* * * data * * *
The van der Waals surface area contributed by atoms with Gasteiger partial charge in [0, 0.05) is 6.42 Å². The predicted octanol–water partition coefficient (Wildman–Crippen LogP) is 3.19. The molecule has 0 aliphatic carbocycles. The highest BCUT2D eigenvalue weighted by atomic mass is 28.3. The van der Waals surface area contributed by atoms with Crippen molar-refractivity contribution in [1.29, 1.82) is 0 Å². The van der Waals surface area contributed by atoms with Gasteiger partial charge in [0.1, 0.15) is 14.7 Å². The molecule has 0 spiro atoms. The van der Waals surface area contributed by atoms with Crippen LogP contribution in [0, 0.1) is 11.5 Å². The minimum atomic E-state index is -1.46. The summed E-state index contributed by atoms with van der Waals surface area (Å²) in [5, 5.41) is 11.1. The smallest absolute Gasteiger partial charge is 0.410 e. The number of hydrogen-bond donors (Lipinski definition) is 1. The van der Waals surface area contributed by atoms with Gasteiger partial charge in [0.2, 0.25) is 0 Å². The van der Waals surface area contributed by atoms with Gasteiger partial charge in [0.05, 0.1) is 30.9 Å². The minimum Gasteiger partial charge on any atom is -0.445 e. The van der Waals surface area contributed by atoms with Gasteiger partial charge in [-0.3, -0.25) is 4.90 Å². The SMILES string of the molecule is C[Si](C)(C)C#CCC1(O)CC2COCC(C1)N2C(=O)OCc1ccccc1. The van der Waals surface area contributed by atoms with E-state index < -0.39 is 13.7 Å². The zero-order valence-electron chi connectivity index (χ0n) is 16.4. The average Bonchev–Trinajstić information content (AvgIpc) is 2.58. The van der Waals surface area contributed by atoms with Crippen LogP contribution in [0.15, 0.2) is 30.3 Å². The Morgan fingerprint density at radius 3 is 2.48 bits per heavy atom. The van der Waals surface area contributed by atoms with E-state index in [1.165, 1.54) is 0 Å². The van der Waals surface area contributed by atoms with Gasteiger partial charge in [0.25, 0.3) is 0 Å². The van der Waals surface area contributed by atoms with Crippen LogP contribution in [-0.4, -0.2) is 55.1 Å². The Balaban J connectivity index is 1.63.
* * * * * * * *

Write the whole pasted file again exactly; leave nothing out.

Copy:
The van der Waals surface area contributed by atoms with Gasteiger partial charge in [0, 0.05) is 6.42 Å². The predicted octanol–water partition coefficient (Wildman–Crippen LogP) is 3.19. The molecule has 0 aliphatic carbocycles. The highest BCUT2D eigenvalue weighted by atomic mass is 28.3. The van der Waals surface area contributed by atoms with Crippen molar-refractivity contribution in [1.29, 1.82) is 0 Å². The van der Waals surface area contributed by atoms with Gasteiger partial charge in [0.1, 0.15) is 14.7 Å². The molecule has 0 spiro atoms. The van der Waals surface area contributed by atoms with Crippen LogP contribution in [0, 0.1) is 11.5 Å². The minimum atomic E-state index is -1.46. The summed E-state index contributed by atoms with van der Waals surface area (Å²) in [5, 5.41) is 11.1. The smallest absolute Gasteiger partial charge is 0.410 e. The number of hydrogen-bond donors (Lipinski definition) is 1. The van der Waals surface area contributed by atoms with Gasteiger partial charge in [0.2, 0.25) is 0 Å². The van der Waals surface area contributed by atoms with Gasteiger partial charge in [0.05, 0.1) is 30.9 Å². The minimum Gasteiger partial charge on any atom is -0.445 e. The van der Waals surface area contributed by atoms with Gasteiger partial charge in [-0.3, -0.25) is 4.90 Å². The SMILES string of the molecule is C[Si](C)(C)C#CCC1(O)CC2COCC(C1)N2C(=O)OCc1ccccc1. The van der Waals surface area contributed by atoms with E-state index < -0.39 is 13.7 Å². The zero-order valence-electron chi connectivity index (χ0n) is 16.4. The average Bonchev–Trinajstić information content (AvgIpc) is 2.58. The van der Waals surface area contributed by atoms with Crippen LogP contribution in [0.15, 0.2) is 30.3 Å². The Morgan fingerprint density at radius 3 is 2.48 bits per heavy atom. The van der Waals surface area contributed by atoms with E-state index in [1.165, 1.54) is 0 Å². The van der Waals surface area contributed by atoms with Gasteiger partial charge in [0.25, 0.3) is 0 Å². The van der Waals surface area contributed by atoms with Crippen LogP contribution in [-0.4, -0.2) is 55.1 Å². The Balaban J connectivity index is 1.63.